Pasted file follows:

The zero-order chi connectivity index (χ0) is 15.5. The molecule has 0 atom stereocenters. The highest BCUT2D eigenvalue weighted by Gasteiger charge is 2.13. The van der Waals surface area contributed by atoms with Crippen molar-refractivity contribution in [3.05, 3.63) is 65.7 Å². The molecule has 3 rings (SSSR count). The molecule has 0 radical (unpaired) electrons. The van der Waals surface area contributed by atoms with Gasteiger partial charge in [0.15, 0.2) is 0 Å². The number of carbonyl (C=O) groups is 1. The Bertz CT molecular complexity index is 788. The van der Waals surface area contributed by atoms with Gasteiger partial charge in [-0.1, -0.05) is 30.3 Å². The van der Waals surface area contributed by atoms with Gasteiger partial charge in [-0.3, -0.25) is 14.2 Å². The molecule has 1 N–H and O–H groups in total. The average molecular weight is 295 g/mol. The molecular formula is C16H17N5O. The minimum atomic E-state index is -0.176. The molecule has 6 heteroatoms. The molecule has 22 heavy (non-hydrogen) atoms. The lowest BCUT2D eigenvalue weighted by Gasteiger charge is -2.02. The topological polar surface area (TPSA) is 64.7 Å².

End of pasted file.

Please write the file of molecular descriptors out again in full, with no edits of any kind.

The zero-order chi connectivity index (χ0) is 15.5. The molecule has 0 atom stereocenters. The highest BCUT2D eigenvalue weighted by Gasteiger charge is 2.13. The van der Waals surface area contributed by atoms with Crippen molar-refractivity contribution in [3.05, 3.63) is 65.7 Å². The molecule has 3 rings (SSSR count). The molecule has 0 radical (unpaired) electrons. The van der Waals surface area contributed by atoms with Gasteiger partial charge in [0.15, 0.2) is 0 Å². The number of carbonyl (C=O) groups is 1. The Bertz CT molecular complexity index is 788. The van der Waals surface area contributed by atoms with Gasteiger partial charge in [-0.1, -0.05) is 30.3 Å². The van der Waals surface area contributed by atoms with Gasteiger partial charge in [-0.3, -0.25) is 14.2 Å². The molecule has 1 N–H and O–H groups in total. The average molecular weight is 295 g/mol. The molecular formula is C16H17N5O. The minimum atomic E-state index is -0.176. The molecule has 6 heteroatoms. The molecule has 22 heavy (non-hydrogen) atoms. The lowest BCUT2D eigenvalue weighted by Gasteiger charge is -2.02. The topological polar surface area (TPSA) is 64.7 Å².